These rates, as with those to Asia and on all other routes globally, remain subject to change at any time at United’s discretion, without notice, as is the nature of dynamic pricing.

Flying at short notice still costs you more miles

Under the changes introduced to the MileagePlus program in 2019, United began charging travellers an additional 3,500 miles on bookings made for travel within 30 days of departure, over and above the miles they’d normally need for their journey.

This charge remains in place, even after the move to dynamic pricing on Star Alliance reward flights, although now appears to only be levied on bookings made 20 days or less before departure.

For instance, booking a business class flight from Sydney to London previously cost 90,000 United miles year-round. Those booking within 30 days of travel were charged an additional 3,500-mile fee, or a total of 93,500 miles.

Making that same booking 30 days in advance under the new system would still cost more miles than before – 99,000 miles, even without the extra 3,500-mile fee – while those booking 20 days or less before departure would be charged both the higher base rate and that fee: 102,500 miles in total, on a one-way Sydney-London booking.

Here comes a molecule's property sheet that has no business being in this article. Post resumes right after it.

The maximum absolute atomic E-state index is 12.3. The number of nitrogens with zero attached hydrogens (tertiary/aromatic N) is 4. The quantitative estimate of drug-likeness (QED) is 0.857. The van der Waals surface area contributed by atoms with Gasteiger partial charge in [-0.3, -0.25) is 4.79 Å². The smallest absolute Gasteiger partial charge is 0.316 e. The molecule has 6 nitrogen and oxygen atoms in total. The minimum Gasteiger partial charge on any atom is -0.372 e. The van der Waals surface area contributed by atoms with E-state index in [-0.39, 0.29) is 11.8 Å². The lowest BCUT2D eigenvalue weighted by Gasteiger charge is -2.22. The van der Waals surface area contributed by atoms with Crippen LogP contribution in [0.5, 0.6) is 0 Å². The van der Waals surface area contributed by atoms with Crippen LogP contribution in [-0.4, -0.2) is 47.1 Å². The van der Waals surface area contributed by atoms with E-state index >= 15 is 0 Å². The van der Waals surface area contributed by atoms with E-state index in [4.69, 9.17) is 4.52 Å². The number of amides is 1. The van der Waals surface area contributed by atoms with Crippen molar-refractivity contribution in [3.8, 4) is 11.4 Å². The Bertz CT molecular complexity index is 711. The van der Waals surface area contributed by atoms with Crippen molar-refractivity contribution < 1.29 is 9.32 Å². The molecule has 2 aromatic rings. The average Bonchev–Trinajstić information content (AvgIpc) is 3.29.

United’s SkyTeam rival Delta has long used dynamic pricing for its SkyMiles rewards program, although Oneworld member American Airlines continues to price reward flights at fixed costs, giving travellers more certainty when earning miles and making plans to spend them.

Also read: United drops all Australian flights except Sydney-SFO

Chris Chamberlin

Chris Chamberlin is the Associate Editor of Executive Traveller and lives by the motto that a journey of a thousand miles begins with a single step, a great latte, a theatre ticket and a glass of wine!

04 Dec 2017

Total posts 45

After flying United once I'm not sure why anyone from Australia would choose them over Qantas. I'd rather fly via Japan or Hong Kong and spend a night than direct with United. Bland, dry and nothing worthy of note.

Virgin Australia - Velocity Rewards

27 Sep 2017

Total posts 36

It makes you wonder why on Earth anyone would then bother accruing the miles given the unpredictability of redemption rates. If such is the case that dynamic pricing is implemented, I would dare then to challenge that point of view and also apply dynamic accrual based on the value of the fare spent.

For example, Virgin Australia has a fantastic way of accruing miles by the way of the amount spent on domestic travel. Shame they do not do that on International travel. That way you even out the ledger.